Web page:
“Neither Lost Nor Found: the Archaeological Collections of Henry David Thoreau”

Sunday, December 3, 2017 - 2:30pm to 4:00pm
Holliston Historical Society, 547 Washington Street, Holliston, MA 01746

Sunday, December 3 at 2:30 p.m.
Holliston Historical Society
547 Washington Street

In honor of Thoreau’s 200th birthday this year, Holliston Historical Society is presenting this illustrated talk by Gloria Greis, Executive Director of Needham Historical Society.
Henry David Thoreau was a collector. He collected rocks, he collected plants, he collected birds and eggs and nests, collections he tucked away into the drawers and corners of his garret room. He took long, long walks every day, observing the wildlife around him and filling up his pockets with the interesting things he encountered. For a man whose most famous quote is “Simplify, simplify,” and who continually advocated a life free from the encumbrances of material possession, he gathered an astonishing quantity of objects. This is not a contradiction. Thoreau did not collect worldly possessions, and he made only the most perfunctory attempts to earn a living. The things he collected did not enrich him, except intellectually and spiritually. They were not burdens whose maintenance consumed his labor and money. His voracious collecting was an extension of his observation and the touchstone of his moral philosophy.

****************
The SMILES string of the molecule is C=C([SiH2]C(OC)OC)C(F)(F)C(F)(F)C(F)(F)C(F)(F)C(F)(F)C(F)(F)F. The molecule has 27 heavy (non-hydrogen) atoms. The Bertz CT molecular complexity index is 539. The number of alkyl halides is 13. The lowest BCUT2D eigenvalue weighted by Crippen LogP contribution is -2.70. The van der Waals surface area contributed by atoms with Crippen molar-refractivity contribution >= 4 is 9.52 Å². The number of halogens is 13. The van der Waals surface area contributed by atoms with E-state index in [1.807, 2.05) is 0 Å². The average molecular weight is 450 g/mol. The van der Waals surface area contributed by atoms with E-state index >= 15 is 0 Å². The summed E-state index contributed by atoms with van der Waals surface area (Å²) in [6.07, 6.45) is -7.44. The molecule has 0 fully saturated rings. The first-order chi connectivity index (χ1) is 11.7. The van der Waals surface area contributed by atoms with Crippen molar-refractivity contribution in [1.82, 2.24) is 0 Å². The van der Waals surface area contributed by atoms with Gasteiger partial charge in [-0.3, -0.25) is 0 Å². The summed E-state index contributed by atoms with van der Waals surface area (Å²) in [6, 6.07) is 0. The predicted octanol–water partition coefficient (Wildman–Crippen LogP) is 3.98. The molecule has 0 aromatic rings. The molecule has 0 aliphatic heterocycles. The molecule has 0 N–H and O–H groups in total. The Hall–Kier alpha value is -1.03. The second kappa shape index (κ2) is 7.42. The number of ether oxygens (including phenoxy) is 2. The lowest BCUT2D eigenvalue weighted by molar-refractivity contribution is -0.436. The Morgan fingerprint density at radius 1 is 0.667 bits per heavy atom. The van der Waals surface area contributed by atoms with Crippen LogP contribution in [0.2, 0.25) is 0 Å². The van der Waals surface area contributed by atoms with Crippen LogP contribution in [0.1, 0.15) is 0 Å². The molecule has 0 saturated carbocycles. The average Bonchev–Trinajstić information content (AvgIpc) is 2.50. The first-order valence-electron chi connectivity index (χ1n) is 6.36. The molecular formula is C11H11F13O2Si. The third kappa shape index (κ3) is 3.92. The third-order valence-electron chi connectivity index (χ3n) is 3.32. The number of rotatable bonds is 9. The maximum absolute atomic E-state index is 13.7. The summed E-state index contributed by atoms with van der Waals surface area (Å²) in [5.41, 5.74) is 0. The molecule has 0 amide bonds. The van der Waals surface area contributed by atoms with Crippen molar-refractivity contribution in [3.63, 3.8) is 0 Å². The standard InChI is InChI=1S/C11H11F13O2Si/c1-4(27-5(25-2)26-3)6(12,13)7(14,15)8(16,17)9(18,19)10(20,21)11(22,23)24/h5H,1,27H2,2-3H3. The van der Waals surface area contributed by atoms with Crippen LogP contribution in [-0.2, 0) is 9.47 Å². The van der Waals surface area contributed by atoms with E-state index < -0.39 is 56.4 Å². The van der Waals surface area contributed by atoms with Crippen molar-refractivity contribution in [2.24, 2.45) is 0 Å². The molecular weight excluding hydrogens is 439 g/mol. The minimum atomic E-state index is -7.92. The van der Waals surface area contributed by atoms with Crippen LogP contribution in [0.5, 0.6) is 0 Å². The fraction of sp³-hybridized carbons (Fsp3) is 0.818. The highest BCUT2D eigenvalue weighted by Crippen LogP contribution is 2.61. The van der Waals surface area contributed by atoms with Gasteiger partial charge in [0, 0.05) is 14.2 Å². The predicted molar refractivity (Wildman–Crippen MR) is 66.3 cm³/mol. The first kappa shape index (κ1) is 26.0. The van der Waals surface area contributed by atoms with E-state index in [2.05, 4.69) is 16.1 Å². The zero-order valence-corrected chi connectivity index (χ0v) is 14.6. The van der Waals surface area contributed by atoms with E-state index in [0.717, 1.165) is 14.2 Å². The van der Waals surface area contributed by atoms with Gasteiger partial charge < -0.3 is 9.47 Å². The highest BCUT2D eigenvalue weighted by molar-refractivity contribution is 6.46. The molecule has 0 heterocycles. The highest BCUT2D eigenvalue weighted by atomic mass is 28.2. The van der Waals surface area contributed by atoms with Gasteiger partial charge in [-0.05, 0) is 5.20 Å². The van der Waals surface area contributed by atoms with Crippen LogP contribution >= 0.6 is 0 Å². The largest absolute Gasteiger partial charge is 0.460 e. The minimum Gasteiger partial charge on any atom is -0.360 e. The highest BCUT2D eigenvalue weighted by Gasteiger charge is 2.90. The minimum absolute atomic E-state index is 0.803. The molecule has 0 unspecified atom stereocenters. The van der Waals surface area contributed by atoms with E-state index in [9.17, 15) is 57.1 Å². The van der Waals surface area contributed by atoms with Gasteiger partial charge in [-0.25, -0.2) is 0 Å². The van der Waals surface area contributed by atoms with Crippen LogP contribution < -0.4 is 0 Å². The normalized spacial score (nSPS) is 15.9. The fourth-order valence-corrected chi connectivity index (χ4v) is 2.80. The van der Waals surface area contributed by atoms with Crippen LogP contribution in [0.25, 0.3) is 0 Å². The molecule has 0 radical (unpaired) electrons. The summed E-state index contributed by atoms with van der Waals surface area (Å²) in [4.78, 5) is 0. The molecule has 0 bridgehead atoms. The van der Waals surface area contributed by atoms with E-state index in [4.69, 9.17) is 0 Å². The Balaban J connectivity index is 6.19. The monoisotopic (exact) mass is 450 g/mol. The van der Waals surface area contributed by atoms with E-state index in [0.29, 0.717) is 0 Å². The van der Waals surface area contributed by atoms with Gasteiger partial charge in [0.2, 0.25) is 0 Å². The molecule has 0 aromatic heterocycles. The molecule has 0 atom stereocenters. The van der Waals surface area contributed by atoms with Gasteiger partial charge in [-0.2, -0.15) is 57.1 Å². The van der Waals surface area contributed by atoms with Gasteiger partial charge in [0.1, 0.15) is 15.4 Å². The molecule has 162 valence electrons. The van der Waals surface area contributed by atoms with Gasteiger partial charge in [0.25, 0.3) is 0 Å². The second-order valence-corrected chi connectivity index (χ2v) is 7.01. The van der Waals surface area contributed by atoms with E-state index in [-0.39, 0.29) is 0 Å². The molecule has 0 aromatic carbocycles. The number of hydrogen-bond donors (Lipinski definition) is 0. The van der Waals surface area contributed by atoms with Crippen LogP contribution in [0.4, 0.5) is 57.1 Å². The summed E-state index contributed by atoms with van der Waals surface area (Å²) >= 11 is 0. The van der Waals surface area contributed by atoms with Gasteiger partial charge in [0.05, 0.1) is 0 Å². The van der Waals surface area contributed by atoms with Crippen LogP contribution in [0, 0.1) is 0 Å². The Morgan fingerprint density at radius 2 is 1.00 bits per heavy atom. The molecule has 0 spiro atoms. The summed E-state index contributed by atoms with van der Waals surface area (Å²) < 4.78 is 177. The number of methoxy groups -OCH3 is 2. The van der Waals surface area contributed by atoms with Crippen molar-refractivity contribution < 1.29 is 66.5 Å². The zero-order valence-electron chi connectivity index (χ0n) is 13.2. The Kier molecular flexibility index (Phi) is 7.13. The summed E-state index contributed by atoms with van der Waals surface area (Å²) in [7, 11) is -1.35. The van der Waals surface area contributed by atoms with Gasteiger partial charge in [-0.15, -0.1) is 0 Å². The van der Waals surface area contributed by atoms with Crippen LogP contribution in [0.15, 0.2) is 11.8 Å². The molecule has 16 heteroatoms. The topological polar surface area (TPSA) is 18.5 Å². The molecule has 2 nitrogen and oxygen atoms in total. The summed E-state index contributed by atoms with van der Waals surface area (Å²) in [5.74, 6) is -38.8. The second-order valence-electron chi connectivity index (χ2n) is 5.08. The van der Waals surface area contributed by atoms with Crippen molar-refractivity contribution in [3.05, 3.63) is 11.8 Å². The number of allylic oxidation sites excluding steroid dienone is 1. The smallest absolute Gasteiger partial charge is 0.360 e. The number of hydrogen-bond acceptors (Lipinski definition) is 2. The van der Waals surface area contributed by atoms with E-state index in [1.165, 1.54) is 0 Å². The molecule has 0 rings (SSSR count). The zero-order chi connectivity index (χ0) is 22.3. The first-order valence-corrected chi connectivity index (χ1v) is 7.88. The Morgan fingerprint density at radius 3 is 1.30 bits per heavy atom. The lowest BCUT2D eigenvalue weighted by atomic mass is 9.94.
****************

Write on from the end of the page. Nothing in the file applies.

Among the objects found after Thoreau’s death was a large collection of arrowheads.  Although better known for his writings on nature and politics, he was an avid collector of the Native American tools and artifacts that he found in his rambles around Concord.  For Thoreau, these tools were not artifacts so much as signposts on his intellectual road, and they figure strongly in his personal writings as he struggled to make sense of his life, Nature, and God.

Refreshments will be served following the talk.  There is no charge for this program.